Friday, April 16, 2004

a new draft competition bill?

this one's for all the Singaporeans -- and anyone else who gives a damn, really -- who read this blog: the Ministry of Trade and Industry is putting out the draft of a brand new competition law. (no, it's not what it sounds like; it's supposed to regulate anti-competitive behaviour, rather than enforce competitive behaviour, which is what i must confess immediately jumped to my mind.) more details can be found here, while the actual Draft Bill is a pdf document here.

i have a couple of quick, preliminary responses to it. (i doubt i will have enough to say to make a formal comment/recommendation in the style that MTI wants. see their site for more details. i just don't have the time or expertise to write up something that involves a table of contents.) i'm no expert -not even close- to the language of the law, so there's bound to be some confusion, albeit much reduced by the fact that said Draft Bill isn't really in lawyer-speak.

i don't object, in principle -and in general- to the creation of what amounts (in my mind) to an anti-trust law in Singapore. i think it's a good thing to protect against the actions of cartels and monopolies, particularly in our relatively small economy. i also don't think that their IP protection laws are going to get in the way - the solution is simple: if they're afraid that long patents and monopoly over technology will have an adverse effect on competition, then shorten the period where owners of IP rights have exclusive right to them. -shrugs- that's one ongoing debate in the US, for sure. however:

(1) the exemption for "any entity carrying out activities on behalf of the Government or statutory bodies" bothers me a little - i want to know who they mean by this. some examples would be nice. i mean, clearly they don't mean the postal service. if they do indeed mean the GLCs, then i take issue. the whole point of a competition law, in my mind, is to force our huge GLCs to make way for perhaps more efficient, more nimble players in the domestic market. the other standard exemptions i don't think i would take umbrage at -- defence and so forth. my reaction to those exemptions are 'doh.'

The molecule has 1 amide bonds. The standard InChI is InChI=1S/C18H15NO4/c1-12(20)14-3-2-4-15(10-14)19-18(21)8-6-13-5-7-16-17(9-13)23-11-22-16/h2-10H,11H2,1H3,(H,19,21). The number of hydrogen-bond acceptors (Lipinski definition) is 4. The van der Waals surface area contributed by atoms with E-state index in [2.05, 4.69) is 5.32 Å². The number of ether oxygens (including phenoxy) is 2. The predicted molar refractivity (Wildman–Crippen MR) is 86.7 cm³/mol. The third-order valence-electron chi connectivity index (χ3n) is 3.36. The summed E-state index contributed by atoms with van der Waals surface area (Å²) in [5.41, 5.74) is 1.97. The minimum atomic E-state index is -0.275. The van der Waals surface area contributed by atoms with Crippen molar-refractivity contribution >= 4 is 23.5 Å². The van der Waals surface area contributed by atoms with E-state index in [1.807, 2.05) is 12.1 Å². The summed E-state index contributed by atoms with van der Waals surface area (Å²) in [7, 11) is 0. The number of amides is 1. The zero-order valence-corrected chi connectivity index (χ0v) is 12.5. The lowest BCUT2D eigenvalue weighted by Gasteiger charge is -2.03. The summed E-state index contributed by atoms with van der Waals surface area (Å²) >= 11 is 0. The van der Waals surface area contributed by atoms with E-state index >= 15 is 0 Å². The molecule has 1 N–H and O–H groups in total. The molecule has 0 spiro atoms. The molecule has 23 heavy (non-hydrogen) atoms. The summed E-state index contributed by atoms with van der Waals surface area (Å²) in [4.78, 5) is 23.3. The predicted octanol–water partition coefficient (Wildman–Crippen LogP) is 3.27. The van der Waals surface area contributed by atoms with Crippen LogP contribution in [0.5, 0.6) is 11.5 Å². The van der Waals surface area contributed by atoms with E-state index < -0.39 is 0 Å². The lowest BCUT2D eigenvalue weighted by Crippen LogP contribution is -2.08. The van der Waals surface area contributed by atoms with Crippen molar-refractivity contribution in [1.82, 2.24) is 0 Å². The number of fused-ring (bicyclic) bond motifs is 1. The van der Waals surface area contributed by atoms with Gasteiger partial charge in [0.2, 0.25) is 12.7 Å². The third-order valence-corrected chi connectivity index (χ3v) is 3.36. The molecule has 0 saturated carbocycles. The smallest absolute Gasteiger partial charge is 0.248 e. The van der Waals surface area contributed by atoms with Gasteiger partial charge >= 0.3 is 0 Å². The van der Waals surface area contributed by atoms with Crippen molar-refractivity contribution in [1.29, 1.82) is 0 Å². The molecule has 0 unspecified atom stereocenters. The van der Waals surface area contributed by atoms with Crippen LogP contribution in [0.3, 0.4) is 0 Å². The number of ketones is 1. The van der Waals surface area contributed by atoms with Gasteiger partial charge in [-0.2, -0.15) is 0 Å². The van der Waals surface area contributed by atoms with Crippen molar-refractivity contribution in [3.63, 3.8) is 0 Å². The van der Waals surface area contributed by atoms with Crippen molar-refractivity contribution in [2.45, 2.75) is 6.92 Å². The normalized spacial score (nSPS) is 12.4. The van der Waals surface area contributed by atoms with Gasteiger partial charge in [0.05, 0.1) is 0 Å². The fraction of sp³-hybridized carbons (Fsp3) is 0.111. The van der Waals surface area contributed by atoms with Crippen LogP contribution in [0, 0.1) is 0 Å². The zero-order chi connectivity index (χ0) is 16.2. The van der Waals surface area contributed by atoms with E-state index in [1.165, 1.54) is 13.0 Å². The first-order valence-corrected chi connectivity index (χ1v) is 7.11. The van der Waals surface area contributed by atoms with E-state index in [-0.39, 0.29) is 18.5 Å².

(2) i'm not sure i like the desire not to criminalise anti-competitive behaviour. ok, maybe criminal penalties are too severe for what is really a diffuse harm/concentrated benefit situation (as Mill would say, there is no 'assignable blame', no direct harm to one person, but rather general harm to society at large). it's not like fraud, for example. but surely the threats of fines and possible litigation are not enough to restrain a true monopolist? surely they'll make enough (a) by the time the Commission gets around to slapping fines on them and (b) after they get done paying the fines that the said fines will not be enough. they're certainly not punitive. 10% of turnover up to a maximum of three years isn't nothing, but what about the companies that are going to be able to sit out a three year maximum fine period?

i am, of course, thinking of major monopolists like our friend Bill Gates and Microsoft. the odds of such a situation arising in our little island are fairly low - ie a monopolist with the power to harm as many people as Gates does through higher prices and restricted quantities. however, wouldn't it be better for us to have the possibility of 'structural remedies' not in the form of litigation, as MTI suggests, but in the power to break up monopolies and cartels, like creating little Baby Bells out of the Big Bell in the US?

my two cents. perhaps there'll be more on this later. leave comments if you have them =) perhaps we can get up a joint response to MTI for this Bill.

0 Comments:

Post a Comment

<< Home